There is no way to prepare yourself for a pet loss when you’re single. This Pet Remembrance Day we are remembering all the four-legged best friends who changed our lives forever, long after they are gone. Anyone who has considered a pet to be your best friend or family member knows the intense pain that accompanies losing them. There is no easy way to heal after the loss of a pet, but here are some strategies to help you work through your mourning process at your own pace.
The grieving process when you’re single
Studies show that the death of your pet can be just as devastating as the loss of a human significant other. It isn’t easy to move on from a traumatic loss when you are single. Sometimes it seems like our relationships with dogs or cats can be even more satisfying than our human relationships because our pets provide us with unconditional, loving positive feedback. Unlike a human loss, there are no funerals, obituaries, or set rituals for how to heal from your pets death.
On average dogs can live to be 10-13 years old, which is more than enough time for them to become an integral part of your life and a huge piece of your heart. This is even truer if you were the only ones that lived together in your home. You will miss their constant presence in your daily life and the rituals that you had together. You will need to shift your routines to help you cope. For example, if you always went on walks in the morning continue to do so and add new elements to your routine, like grab a coffee or breakfast.
It is important to remember the deep love you have for your pet. Losing them is without a doubt a traumatic experience. When you react to that loss you may experience physical reactions like feeling tired all the time, general body aches, not feeling hungry, poor sleep patterns, anxiety, or loneliness. Know that all these feelings are normal and you need to work through your grief however you can.
Healthy coping mechanisms after a pet loss
There are hundreds of books, studies, and articles designed to help pet owners cope with the death of their pet, but nothing truly takes the place of a friend or someone who can listen to you. One good thing to do after you have lost a pet is to reach out to others who have had or are in the same situation.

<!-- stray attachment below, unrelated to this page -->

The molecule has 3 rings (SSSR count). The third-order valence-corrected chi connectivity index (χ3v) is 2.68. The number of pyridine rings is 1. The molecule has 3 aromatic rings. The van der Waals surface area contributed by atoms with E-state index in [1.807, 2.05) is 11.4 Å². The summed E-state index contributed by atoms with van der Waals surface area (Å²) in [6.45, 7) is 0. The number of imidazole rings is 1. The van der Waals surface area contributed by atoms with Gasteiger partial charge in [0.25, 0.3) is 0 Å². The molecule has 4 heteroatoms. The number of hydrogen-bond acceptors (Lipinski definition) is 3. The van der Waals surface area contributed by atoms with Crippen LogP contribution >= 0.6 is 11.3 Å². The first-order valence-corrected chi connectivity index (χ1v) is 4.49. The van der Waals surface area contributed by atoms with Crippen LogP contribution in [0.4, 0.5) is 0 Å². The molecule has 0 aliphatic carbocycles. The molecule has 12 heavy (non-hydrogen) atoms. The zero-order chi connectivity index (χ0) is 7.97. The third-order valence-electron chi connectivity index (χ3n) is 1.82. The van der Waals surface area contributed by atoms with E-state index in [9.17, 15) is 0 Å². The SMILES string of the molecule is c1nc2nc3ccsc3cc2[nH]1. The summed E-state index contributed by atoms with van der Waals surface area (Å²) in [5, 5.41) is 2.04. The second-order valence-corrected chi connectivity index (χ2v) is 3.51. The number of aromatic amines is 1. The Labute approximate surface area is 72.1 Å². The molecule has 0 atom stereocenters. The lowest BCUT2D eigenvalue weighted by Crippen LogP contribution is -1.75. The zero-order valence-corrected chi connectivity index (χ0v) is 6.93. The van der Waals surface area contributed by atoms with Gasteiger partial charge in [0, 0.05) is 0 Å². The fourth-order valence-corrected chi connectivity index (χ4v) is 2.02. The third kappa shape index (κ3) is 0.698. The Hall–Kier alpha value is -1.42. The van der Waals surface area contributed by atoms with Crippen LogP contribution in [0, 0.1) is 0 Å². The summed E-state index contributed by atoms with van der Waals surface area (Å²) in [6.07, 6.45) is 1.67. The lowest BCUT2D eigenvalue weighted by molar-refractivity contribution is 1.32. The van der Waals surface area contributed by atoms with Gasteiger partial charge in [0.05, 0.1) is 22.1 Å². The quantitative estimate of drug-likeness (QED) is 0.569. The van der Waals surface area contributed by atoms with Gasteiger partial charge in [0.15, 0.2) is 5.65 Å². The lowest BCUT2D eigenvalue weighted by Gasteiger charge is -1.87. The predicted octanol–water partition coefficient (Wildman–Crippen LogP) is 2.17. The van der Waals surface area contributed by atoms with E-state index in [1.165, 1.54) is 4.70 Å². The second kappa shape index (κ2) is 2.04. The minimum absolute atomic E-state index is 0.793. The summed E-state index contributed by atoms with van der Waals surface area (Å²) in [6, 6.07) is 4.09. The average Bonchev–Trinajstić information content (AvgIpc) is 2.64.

Read online message boards, articles and seek out support groups like you’ll find on the Rainbow Bridge Memory Wall. Find someone who will listen to you and sympathize with what you are going through. It may seem like you are alone in this, especially if you are single, but you are not.
It is so important to make sure that you take the time to look after yourself. The stress of losing a pet can quickly deplete your physical and emotional reserves. Eat a balanced healthy diet, make sure you get plenty of sleep, and exercise regularly to help boost your overall mood. Being grateful for the times that you had together can help you with your healing process. Even though your heartache is intense, the times you had with your dog was worth it.
Memorializing your pet is another meaningful way to honor their lives and help you continue to cope. Maybe you can hold a small private ritual or ceremony, like planting a tree in your yard or donating to a local animal shelter. You can even volunteer at a local charity in their memory. Petsies can create a custom stuffed animal that looks just like your pet that you can keep for years to come. All of these ideas will help keep their memory alive and create positive situations for you to grow through your pain.
Remembering your pet
A pet is truly a gift that can change your life and bring you monumental happiness and gratitude. You have to realize losing your pet is a significant loss, it’s going to be very real and it’s going to hurt. Finding ways to cope each day can help you remember your dog and keep their memory alive. Don’t try to ignore the pain or try to avoid it. The most important thing is to recognize that the loss of a beloved pet is a major life event that society does not always respect. Your first task is to take care of yourself.
Remember that grief has no set timeline. Everyone needs to grieve differently and for different lengths of time. Your pet was a part of your family and your heart and it will hurt, but there are ways to move forward and remember the times you had together.